The other day I discovered that the Mandarin word for belly dancing is 肚皮舞 (dùpíwǔ). As I knew the meanings of the individual characters, I could guess the meaning of the word, even though I hadn’t heard it before. 肚 (dù) is stomach or belly, 皮 (pí) is skin, and 舞 (wǔ) is dance.
I don’t remember seeing 肚 (dù) written down before, though was familiar with the phrase “我肚子饿” (wǒ dùzi è) = I’m hungry (lit. “I belly hungry”). According to the MDBG Chinese dictionary, 肚 (dù) means belly, 肚 (dǔ) means tripe, and 肚子 (dùzi) means belly / abdomen / stomach.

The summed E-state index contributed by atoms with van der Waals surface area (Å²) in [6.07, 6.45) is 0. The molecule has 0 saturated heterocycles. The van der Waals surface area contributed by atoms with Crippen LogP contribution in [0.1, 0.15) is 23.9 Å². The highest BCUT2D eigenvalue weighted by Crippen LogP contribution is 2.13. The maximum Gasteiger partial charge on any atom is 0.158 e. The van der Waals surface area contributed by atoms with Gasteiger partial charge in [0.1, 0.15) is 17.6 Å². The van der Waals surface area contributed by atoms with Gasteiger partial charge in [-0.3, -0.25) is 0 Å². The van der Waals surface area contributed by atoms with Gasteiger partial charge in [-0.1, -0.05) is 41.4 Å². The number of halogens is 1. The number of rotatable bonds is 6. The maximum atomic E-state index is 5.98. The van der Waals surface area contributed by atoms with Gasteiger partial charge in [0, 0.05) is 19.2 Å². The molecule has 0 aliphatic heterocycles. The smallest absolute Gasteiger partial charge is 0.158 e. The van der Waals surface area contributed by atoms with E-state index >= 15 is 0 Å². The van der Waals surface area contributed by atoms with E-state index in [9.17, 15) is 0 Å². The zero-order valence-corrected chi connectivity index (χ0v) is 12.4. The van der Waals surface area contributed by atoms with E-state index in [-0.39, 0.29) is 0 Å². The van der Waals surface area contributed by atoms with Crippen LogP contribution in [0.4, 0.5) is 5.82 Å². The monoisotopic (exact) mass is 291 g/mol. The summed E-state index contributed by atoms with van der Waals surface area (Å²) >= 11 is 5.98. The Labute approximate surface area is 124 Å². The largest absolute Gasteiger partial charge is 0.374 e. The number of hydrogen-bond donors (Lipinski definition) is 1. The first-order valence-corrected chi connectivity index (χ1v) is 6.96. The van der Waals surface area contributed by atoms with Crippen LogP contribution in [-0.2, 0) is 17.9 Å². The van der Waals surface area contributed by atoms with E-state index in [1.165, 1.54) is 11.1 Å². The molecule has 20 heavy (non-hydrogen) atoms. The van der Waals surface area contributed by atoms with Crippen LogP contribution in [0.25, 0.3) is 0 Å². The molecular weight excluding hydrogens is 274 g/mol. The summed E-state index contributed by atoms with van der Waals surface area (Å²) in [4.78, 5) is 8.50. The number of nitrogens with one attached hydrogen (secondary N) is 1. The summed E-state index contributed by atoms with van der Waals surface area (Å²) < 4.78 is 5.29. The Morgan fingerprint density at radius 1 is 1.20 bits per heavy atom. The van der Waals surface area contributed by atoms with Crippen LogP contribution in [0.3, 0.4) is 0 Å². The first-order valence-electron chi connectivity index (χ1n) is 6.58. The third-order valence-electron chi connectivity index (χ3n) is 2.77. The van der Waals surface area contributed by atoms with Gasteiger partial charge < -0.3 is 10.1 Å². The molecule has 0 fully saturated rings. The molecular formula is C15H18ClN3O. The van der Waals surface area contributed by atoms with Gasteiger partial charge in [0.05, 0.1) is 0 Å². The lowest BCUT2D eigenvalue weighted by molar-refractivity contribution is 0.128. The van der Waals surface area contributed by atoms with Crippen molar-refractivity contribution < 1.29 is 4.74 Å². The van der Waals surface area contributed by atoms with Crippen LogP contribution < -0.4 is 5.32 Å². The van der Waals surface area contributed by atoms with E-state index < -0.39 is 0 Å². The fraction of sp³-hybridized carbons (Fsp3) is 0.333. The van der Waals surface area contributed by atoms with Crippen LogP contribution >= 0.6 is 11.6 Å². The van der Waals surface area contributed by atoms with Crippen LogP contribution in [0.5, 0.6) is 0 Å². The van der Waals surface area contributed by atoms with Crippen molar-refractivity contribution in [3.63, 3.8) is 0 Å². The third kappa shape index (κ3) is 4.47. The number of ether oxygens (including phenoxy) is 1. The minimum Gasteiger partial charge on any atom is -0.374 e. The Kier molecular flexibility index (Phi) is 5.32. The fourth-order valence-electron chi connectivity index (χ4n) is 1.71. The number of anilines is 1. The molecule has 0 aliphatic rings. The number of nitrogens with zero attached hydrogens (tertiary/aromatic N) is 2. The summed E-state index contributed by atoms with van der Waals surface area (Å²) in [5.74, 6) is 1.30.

Related words and expressions include:
- 肚臍 [肚脐] (dùqí) / 肚臍眼 (dùqíyǎn) – navel
- 肚子痛 (dùzitòng) / 肚痛 (dùtòng) – stomach ache / belly-ache
- 大肚子 (dàdùzi) -pregnant (“big belly”)
- 爆肚 (bàodǔ) – deep fried tripe
- 眼饞肚飽 (yǎnchándùbǎo) – to have eyes bigger than one’s belly (“eyes greedy belly full”)
- 鼠肚雞腸 (shǔdùjīcháng) – small-minded (“rat/mouse belly chicken intestines”)
- 將軍肚子 (jiāngjūndùzi) – beer belly (“general’s belly” – complimentary)
- 香羊肚 (xiāngyángdù) – haggis (“fragrant sheep belly”)
Another word for stomach is 腹 (fù) – abdomen, belly, stomach.ng